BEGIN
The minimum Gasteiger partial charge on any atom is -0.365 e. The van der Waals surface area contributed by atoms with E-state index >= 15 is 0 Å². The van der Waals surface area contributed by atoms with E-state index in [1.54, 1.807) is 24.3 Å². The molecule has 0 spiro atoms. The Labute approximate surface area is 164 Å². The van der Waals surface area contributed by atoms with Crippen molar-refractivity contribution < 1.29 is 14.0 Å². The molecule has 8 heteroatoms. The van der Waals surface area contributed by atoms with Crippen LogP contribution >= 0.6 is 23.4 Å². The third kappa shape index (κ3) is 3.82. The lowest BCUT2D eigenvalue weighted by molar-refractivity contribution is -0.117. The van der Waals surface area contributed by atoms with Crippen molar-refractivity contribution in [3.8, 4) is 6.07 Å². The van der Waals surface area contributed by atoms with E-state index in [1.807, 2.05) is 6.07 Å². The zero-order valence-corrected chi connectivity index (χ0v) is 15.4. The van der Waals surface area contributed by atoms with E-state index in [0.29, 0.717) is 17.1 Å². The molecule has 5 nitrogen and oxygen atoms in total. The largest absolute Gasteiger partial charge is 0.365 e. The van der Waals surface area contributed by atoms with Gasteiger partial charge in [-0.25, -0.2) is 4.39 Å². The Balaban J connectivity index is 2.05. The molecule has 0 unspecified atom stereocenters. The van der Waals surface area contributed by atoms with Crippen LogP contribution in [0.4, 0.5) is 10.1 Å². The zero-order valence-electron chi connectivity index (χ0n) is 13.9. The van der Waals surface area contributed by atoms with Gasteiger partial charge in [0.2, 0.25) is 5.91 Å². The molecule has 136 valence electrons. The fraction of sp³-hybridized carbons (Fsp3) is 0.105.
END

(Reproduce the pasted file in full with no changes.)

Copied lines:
The minimum Gasteiger partial charge on any atom is -0.365 e. The van der Waals surface area contributed by atoms with E-state index >= 15 is 0 Å². The van der Waals surface area contributed by atoms with E-state index in [1.54, 1.807) is 24.3 Å². The molecule has 0 spiro atoms. The Labute approximate surface area is 164 Å². The van der Waals surface area contributed by atoms with Crippen molar-refractivity contribution < 1.29 is 14.0 Å². The molecule has 8 heteroatoms. The van der Waals surface area contributed by atoms with Crippen LogP contribution >= 0.6 is 23.4 Å². The third kappa shape index (κ3) is 3.82. The lowest BCUT2D eigenvalue weighted by molar-refractivity contribution is -0.117. The van der Waals surface area contributed by atoms with Crippen molar-refractivity contribution in [3.8, 4) is 6.07 Å². The van der Waals surface area contributed by atoms with E-state index in [1.807, 2.05) is 6.07 Å². The zero-order valence-corrected chi connectivity index (χ0v) is 15.4. The van der Waals surface area contributed by atoms with E-state index in [0.29, 0.717) is 17.1 Å². The molecule has 5 nitrogen and oxygen atoms in total. The largest absolute Gasteiger partial charge is 0.365 e. The van der Waals surface area contributed by atoms with Gasteiger partial charge in [-0.25, -0.2) is 4.39 Å². The Balaban J connectivity index is 2.05. The molecule has 0 unspecified atom stereocenters. The van der Waals surface area contributed by atoms with Crippen LogP contribution in [0.4, 0.5) is 10.1 Å². The zero-order valence-electron chi connectivity index (χ0n) is 13.9. The van der Waals surface area contributed by atoms with Gasteiger partial charge in [0.2, 0.25) is 5.91 Å². The molecule has 136 valence electrons. The fraction of sp³-hybridized carbons (Fsp3) is 0.105.